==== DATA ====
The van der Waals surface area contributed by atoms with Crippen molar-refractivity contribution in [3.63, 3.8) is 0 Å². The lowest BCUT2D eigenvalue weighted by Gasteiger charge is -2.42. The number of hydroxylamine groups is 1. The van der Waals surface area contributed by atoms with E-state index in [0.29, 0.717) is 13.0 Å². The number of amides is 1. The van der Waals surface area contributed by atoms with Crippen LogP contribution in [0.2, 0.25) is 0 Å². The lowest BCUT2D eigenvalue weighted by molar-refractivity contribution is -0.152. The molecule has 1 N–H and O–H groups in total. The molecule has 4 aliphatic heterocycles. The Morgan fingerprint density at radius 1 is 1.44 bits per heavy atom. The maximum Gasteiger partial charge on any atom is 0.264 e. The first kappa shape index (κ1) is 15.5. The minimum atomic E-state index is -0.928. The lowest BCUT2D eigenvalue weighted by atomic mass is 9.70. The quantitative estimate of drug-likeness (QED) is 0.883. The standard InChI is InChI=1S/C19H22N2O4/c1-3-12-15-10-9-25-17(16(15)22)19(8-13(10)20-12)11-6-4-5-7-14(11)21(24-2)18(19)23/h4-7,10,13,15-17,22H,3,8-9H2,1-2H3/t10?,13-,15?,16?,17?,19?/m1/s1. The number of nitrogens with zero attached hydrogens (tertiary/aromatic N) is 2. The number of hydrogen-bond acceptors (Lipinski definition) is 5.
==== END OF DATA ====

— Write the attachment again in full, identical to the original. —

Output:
The van der Waals surface area contributed by atoms with Crippen molar-refractivity contribution in [3.63, 3.8) is 0 Å². The lowest BCUT2D eigenvalue weighted by Gasteiger charge is -2.42. The number of hydroxylamine groups is 1. The van der Waals surface area contributed by atoms with E-state index in [0.29, 0.717) is 13.0 Å². The number of amides is 1. The van der Waals surface area contributed by atoms with Crippen LogP contribution in [0.2, 0.25) is 0 Å². The lowest BCUT2D eigenvalue weighted by molar-refractivity contribution is -0.152. The molecule has 1 N–H and O–H groups in total. The molecule has 4 aliphatic heterocycles. The Morgan fingerprint density at radius 1 is 1.44 bits per heavy atom. The maximum Gasteiger partial charge on any atom is 0.264 e. The first kappa shape index (κ1) is 15.5. The minimum atomic E-state index is -0.928. The lowest BCUT2D eigenvalue weighted by atomic mass is 9.70. The quantitative estimate of drug-likeness (QED) is 0.883. The standard InChI is InChI=1S/C19H22N2O4/c1-3-12-15-10-9-25-17(16(15)22)19(8-13(10)20-12)11-6-4-5-7-14(11)21(24-2)18(19)23/h4-7,10,13,15-17,22H,3,8-9H2,1-2H3/t10?,13-,15?,16?,17?,19?/m1/s1. The number of nitrogens with zero attached hydrogens (tertiary/aromatic N) is 2. The number of hydrogen-bond acceptors (Lipinski definition) is 5.